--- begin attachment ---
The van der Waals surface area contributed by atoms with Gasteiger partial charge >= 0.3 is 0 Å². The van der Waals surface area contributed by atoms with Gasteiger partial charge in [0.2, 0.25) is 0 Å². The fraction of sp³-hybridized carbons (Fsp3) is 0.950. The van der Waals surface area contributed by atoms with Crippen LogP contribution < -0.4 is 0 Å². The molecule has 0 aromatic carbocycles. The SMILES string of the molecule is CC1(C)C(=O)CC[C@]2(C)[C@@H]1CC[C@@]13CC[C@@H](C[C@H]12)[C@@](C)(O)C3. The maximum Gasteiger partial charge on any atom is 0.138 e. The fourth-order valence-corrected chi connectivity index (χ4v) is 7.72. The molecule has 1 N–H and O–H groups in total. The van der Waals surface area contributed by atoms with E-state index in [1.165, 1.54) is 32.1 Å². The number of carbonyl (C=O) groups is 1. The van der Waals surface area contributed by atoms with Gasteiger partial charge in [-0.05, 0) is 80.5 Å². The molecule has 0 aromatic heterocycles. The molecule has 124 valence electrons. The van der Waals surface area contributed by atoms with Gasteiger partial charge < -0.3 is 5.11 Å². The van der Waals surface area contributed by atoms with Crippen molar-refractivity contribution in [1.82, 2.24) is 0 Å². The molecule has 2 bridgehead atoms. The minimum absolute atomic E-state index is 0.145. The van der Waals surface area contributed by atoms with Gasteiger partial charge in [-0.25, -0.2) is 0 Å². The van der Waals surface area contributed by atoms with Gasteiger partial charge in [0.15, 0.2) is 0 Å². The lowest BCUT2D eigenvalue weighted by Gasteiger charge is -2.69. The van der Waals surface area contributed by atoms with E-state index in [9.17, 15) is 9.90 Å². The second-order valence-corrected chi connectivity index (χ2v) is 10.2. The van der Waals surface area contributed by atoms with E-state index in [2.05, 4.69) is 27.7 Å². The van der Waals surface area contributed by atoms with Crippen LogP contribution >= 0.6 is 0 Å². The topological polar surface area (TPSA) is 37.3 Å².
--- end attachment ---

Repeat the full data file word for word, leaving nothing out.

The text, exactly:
The van der Waals surface area contributed by atoms with Gasteiger partial charge >= 0.3 is 0 Å². The van der Waals surface area contributed by atoms with Gasteiger partial charge in [0.2, 0.25) is 0 Å². The fraction of sp³-hybridized carbons (Fsp3) is 0.950. The van der Waals surface area contributed by atoms with Crippen LogP contribution < -0.4 is 0 Å². The molecule has 0 aromatic carbocycles. The SMILES string of the molecule is CC1(C)C(=O)CC[C@]2(C)[C@@H]1CC[C@@]13CC[C@@H](C[C@H]12)[C@@](C)(O)C3. The maximum Gasteiger partial charge on any atom is 0.138 e. The fourth-order valence-corrected chi connectivity index (χ4v) is 7.72. The molecule has 1 N–H and O–H groups in total. The van der Waals surface area contributed by atoms with E-state index in [1.165, 1.54) is 32.1 Å². The number of carbonyl (C=O) groups is 1. The van der Waals surface area contributed by atoms with Gasteiger partial charge in [-0.05, 0) is 80.5 Å². The molecule has 0 aromatic heterocycles. The molecule has 124 valence electrons. The van der Waals surface area contributed by atoms with Gasteiger partial charge < -0.3 is 5.11 Å². The van der Waals surface area contributed by atoms with Crippen molar-refractivity contribution in [1.82, 2.24) is 0 Å². The molecule has 2 bridgehead atoms. The minimum absolute atomic E-state index is 0.145. The van der Waals surface area contributed by atoms with Gasteiger partial charge in [-0.25, -0.2) is 0 Å². The van der Waals surface area contributed by atoms with Gasteiger partial charge in [0.15, 0.2) is 0 Å². The lowest BCUT2D eigenvalue weighted by Gasteiger charge is -2.69. The van der Waals surface area contributed by atoms with E-state index in [9.17, 15) is 9.90 Å². The second-order valence-corrected chi connectivity index (χ2v) is 10.2. The van der Waals surface area contributed by atoms with E-state index in [2.05, 4.69) is 27.7 Å². The van der Waals surface area contributed by atoms with Crippen LogP contribution >= 0.6 is 0 Å². The topological polar surface area (TPSA) is 37.3 Å².